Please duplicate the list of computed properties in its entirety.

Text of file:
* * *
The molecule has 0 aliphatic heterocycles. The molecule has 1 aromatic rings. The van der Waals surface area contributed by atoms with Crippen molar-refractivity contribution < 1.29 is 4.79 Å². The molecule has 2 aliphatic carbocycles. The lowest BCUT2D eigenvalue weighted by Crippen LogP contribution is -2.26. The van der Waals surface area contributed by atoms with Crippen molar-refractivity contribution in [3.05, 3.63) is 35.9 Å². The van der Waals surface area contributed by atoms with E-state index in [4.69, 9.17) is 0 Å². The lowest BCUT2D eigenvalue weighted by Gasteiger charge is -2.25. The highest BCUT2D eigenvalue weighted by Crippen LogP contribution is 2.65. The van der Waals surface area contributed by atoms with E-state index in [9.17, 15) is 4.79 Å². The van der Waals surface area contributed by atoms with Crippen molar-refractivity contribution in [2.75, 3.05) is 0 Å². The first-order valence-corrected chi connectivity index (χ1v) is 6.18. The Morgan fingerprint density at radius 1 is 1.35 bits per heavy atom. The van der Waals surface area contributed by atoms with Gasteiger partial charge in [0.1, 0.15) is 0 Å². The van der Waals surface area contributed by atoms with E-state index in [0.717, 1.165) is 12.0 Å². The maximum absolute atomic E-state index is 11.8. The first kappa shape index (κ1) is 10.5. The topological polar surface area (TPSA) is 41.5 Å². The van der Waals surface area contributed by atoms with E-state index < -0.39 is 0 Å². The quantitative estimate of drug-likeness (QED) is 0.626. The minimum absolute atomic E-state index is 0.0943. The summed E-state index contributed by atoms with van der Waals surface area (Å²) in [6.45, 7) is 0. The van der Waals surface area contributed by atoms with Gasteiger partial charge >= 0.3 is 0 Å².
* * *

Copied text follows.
The molecule has 0 aliphatic heterocycles. The molecule has 1 aromatic rings. The van der Waals surface area contributed by atoms with Crippen molar-refractivity contribution < 1.29 is 4.79 Å². The molecule has 2 aliphatic carbocycles. The lowest BCUT2D eigenvalue weighted by Crippen LogP contribution is -2.26. The van der Waals surface area contributed by atoms with Crippen molar-refractivity contribution in [3.05, 3.63) is 35.9 Å². The van der Waals surface area contributed by atoms with E-state index in [4.69, 9.17) is 0 Å². The lowest BCUT2D eigenvalue weighted by Gasteiger charge is -2.25. The highest BCUT2D eigenvalue weighted by Crippen LogP contribution is 2.65. The van der Waals surface area contributed by atoms with E-state index in [9.17, 15) is 4.79 Å². The van der Waals surface area contributed by atoms with Crippen molar-refractivity contribution in [2.75, 3.05) is 0 Å². The first-order valence-corrected chi connectivity index (χ1v) is 6.18. The Morgan fingerprint density at radius 1 is 1.35 bits per heavy atom. The van der Waals surface area contributed by atoms with Gasteiger partial charge in [0.1, 0.15) is 0 Å². The van der Waals surface area contributed by atoms with E-state index in [0.717, 1.165) is 12.0 Å². The maximum absolute atomic E-state index is 11.8. The first kappa shape index (κ1) is 10.5. The topological polar surface area (TPSA) is 41.5 Å². The van der Waals surface area contributed by atoms with E-state index < -0.39 is 0 Å². The quantitative estimate of drug-likeness (QED) is 0.626. The minimum absolute atomic E-state index is 0.0943. The summed E-state index contributed by atoms with van der Waals surface area (Å²) in [6.45, 7) is 0. The van der Waals surface area contributed by atoms with Gasteiger partial charge >= 0.3 is 0 Å².